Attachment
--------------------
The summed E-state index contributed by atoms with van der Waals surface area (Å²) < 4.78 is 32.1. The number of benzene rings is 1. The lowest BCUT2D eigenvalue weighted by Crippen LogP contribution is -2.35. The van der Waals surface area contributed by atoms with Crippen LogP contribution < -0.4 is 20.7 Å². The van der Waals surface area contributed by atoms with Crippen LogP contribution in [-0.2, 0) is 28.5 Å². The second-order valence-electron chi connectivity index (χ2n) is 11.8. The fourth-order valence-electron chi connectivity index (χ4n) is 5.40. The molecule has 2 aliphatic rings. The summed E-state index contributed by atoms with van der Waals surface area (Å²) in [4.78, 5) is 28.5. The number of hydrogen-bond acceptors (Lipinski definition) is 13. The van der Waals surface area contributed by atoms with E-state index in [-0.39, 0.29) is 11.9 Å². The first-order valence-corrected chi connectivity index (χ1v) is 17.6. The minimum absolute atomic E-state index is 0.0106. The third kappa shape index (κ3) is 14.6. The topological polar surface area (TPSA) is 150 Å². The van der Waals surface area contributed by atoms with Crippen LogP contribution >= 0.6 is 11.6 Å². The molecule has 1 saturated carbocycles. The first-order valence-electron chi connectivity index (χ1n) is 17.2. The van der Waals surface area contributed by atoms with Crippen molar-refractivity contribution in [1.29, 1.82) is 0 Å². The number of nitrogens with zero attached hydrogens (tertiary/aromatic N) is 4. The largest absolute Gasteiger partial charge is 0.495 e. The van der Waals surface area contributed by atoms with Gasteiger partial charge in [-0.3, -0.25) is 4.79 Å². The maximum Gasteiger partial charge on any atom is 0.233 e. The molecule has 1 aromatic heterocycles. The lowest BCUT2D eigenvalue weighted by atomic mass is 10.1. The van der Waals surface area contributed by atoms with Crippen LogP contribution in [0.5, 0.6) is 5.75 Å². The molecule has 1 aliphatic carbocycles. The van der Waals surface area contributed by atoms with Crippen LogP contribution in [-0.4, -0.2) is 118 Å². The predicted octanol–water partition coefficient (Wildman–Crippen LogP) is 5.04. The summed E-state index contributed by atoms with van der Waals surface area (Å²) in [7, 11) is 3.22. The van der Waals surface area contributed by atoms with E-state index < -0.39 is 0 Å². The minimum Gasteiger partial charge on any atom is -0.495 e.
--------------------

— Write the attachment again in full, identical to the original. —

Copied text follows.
The summed E-state index contributed by atoms with van der Waals surface area (Å²) < 4.78 is 32.1. The number of benzene rings is 1. The lowest BCUT2D eigenvalue weighted by Crippen LogP contribution is -2.35. The van der Waals surface area contributed by atoms with Crippen LogP contribution < -0.4 is 20.7 Å². The van der Waals surface area contributed by atoms with Crippen LogP contribution in [-0.2, 0) is 28.5 Å². The second-order valence-electron chi connectivity index (χ2n) is 11.8. The fourth-order valence-electron chi connectivity index (χ4n) is 5.40. The molecule has 2 aliphatic rings. The summed E-state index contributed by atoms with van der Waals surface area (Å²) in [4.78, 5) is 28.5. The number of hydrogen-bond acceptors (Lipinski definition) is 13. The van der Waals surface area contributed by atoms with E-state index in [-0.39, 0.29) is 11.9 Å². The first-order valence-corrected chi connectivity index (χ1v) is 17.6. The minimum absolute atomic E-state index is 0.0106. The third kappa shape index (κ3) is 14.6. The topological polar surface area (TPSA) is 150 Å². The van der Waals surface area contributed by atoms with Crippen LogP contribution >= 0.6 is 11.6 Å². The molecule has 1 saturated carbocycles. The first-order valence-electron chi connectivity index (χ1n) is 17.2. The van der Waals surface area contributed by atoms with Crippen molar-refractivity contribution in [1.29, 1.82) is 0 Å². The number of nitrogens with zero attached hydrogens (tertiary/aromatic N) is 4. The largest absolute Gasteiger partial charge is 0.495 e. The van der Waals surface area contributed by atoms with Gasteiger partial charge in [-0.3, -0.25) is 4.79 Å². The maximum Gasteiger partial charge on any atom is 0.233 e. The molecule has 1 aromatic heterocycles. The lowest BCUT2D eigenvalue weighted by atomic mass is 10.1. The van der Waals surface area contributed by atoms with Crippen LogP contribution in [0.5, 0.6) is 5.75 Å². The molecule has 1 aliphatic carbocycles. The van der Waals surface area contributed by atoms with Crippen LogP contribution in [-0.4, -0.2) is 118 Å². The predicted octanol–water partition coefficient (Wildman–Crippen LogP) is 5.04. The summed E-state index contributed by atoms with van der Waals surface area (Å²) in [7, 11) is 3.22. The van der Waals surface area contributed by atoms with E-state index < -0.39 is 0 Å². The minimum Gasteiger partial charge on any atom is -0.495 e.